CCC The catechism states (and note the last paragraph):

  1. “Everyone is responsible for his life before God who has given it to him. It is God who remains the sovereign Master of life. We are obliged to accept life gratefully and preserve it for his honor and the salvation of our souls. We are stewards, not owners, of the life God has entrusted to us. It is not ours to dispose of” (#2280).

  2. “Suicide contradicts the natural inclination of the human being to preserve and perpetuate his life. It is gravely contrary to the just love of self. It likewise offends love of neighbor because it unjustly breaks the ties of solidarity with family, nation, and other human societies to which we continue to have obligations. Suicide is contrary to love for the living God” (#2281).

  3. “If suicide is committed with the intention of setting an example, especially to the young, it also takes on the gravity of scandal. Voluntary co-operation in suicide is contrary to the moral law. Grave psychological disturbances, anguish, or grave fear of hardship, suffering, or torture can diminish the responsibility of the one committing suicide” (#2282).

  4. “We should not despair of the eternal salvation of persons who have taken their own lives. By ways known to him alone, God can provide the opportunity for salutary repentance. The Church prays for people who have taken their own lives” (#2283). †

Fr. Alar is changed forever Father Alar did not know that there was opportunity for his grandmother’s repentance in ways known to God alone. Furthermore, when Fr. Alar expressed his regret that he was not there for his grandmother, nor could he have prayed for her at death, this priest told him, (and I am paraphrasing) “No, you are wrong. You go home right now and pray the Divine Mercy Chaplet for your grandmother. God, who is outside of and controls time, can apply the grace of your prayer at the moment of her death. And don’t you think that our all-powerful, omnipotent God, in the time it takes for a bullet to leave the barrel of a gun and strike your grandmother, can give her special grace, so she repents?” Fr. Alar said that this truth changed his life. In the video, he explains and supports this in much more fascinating detail. As for me, the Lord clearly confirmed what He had already placed in my heart. And this is the extreme mercy that I want to share! How incredible our God is!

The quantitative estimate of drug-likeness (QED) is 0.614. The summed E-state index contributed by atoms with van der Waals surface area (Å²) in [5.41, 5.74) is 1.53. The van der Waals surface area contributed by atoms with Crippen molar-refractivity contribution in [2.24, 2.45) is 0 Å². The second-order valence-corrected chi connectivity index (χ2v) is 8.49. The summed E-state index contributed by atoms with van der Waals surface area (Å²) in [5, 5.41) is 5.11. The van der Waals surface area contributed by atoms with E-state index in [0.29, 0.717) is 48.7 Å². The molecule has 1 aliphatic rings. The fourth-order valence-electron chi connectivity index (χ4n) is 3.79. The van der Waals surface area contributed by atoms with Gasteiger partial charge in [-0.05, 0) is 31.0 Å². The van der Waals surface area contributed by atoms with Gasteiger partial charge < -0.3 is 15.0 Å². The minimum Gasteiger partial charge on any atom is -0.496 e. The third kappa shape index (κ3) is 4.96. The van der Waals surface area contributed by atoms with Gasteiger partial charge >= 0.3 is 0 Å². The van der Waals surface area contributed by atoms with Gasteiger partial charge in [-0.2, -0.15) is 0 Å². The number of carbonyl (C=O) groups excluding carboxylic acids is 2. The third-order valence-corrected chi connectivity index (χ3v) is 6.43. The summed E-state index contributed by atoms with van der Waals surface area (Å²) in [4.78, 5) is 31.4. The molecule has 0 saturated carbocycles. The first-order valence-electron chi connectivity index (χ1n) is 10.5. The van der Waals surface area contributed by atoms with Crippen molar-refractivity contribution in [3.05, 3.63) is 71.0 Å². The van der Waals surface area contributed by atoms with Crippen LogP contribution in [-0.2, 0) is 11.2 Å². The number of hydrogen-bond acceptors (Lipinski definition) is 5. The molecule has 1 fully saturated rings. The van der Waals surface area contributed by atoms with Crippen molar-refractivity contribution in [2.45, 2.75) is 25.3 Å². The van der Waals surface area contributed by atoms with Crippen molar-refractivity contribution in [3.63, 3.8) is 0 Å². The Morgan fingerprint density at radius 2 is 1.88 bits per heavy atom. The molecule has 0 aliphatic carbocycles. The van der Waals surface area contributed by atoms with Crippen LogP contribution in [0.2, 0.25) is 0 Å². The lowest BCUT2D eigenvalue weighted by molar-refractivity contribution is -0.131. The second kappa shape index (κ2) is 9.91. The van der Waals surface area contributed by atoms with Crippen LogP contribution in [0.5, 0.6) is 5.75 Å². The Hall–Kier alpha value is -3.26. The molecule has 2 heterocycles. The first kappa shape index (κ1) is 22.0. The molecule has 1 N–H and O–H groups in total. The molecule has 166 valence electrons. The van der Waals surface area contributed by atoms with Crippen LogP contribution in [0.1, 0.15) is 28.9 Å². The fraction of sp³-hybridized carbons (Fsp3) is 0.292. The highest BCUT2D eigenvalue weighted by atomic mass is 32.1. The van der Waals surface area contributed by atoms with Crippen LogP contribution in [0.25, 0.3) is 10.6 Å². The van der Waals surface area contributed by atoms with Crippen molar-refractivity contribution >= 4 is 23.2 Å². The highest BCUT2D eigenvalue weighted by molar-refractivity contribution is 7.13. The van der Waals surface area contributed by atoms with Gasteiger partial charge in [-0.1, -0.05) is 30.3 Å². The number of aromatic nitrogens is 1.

Teaching of the Catholic Church Now, I want to emphatically stress that this in no way is meant to diminish any teaching of the Catholic Church, especially that suicide is a grave sin that takes sanctifying grace from us. And if we die unrepentant of it, then we go to hell. This is absolutely true. And while we can’t know if someone will accept the grace in their free will, that doesn’t mean that there is no hope for those who took their own life, or no hope for those who died unexpectedly perhaps without confession, or even outward repentance. There are three conditions that must be there for sins to be mortal, and we cannot know if they all apply to a particular person either. So, while we may know that they have committed grave sin, we cannot know their culpability. Only God sees, and knows what is going on in the mind and depths of a soul. This in no way, changes their personal judgment. That cannot happen either. But since God knew at the time of that person’s death, that in the future you would be praying for them, He can apply the grace of that prayer to them then. How this all works, and why God may choose to use our prayers to release the graces of His Redemption is a mystery. But He does. Since this is a complicated subject, and I am no theologian, I will try to put in simple terms what is my understanding. Sufficient grace for salvation is provided to all, and we may or may not respond to it. Efficacious grace, which is a grace that produces its divinely intended effect without destroying human freedom, can be given by God at different times. And they can come through our prayers. Perhaps it has its desired effect because God knows ahead of time how that person will respond to that grace. (See a definition on it here. And if you really want to delve into it you might start here.) And finally, lest anyone thinks this supports the "dare we hope" view that some theologians have that perhaps no one is in hell. As Connie Rossini writes in Trusting God with St. Therese, " Therese never proposed that purgatory was empty, let alone hell. She did not concern herself with universal principles, but with individual choices." Jesus himself spoke of hell more often than heaven. Hell is real. And people go there. I believe what Scripture and Sacred Tradition teach.

Hope and Trust But I also believe that God can do things that I just don't understand. Even Saint Padre Pio prayed for the grace of a holy death for his deceased relatives. So, I will continue my "retroactive" prayer, in hopeful trust. Jesus even gave us a special prayer for the dying to Saint Faustina…the Divine Mercy Chaplet. If you are not familiar with it, I will link it here. And here is the promise God gave to Saint Faustina: At the hour of their death, I defend as My own glory every soul that will say this chaplet; or when others say it for a dying person, the pardon is the same.  When this chaplet is said by the bedside of a dying person, God’s anger is placated, unfathomable mercy envelops the soul, and the very depths of My tender mercy are moved for the sake of the sorrowful Passion of My Son.  (811) I pray this gives hope to someone. Pray like you were there. Like Saint Therese, we too can have confidence in the mercy of God. Jesus, I trust in You. (May the Father, Son and Holy Ghost be glorified in all places through the Immaculate Virgin Mary)

6 views0 comments

Recent Posts

See All


bottom of page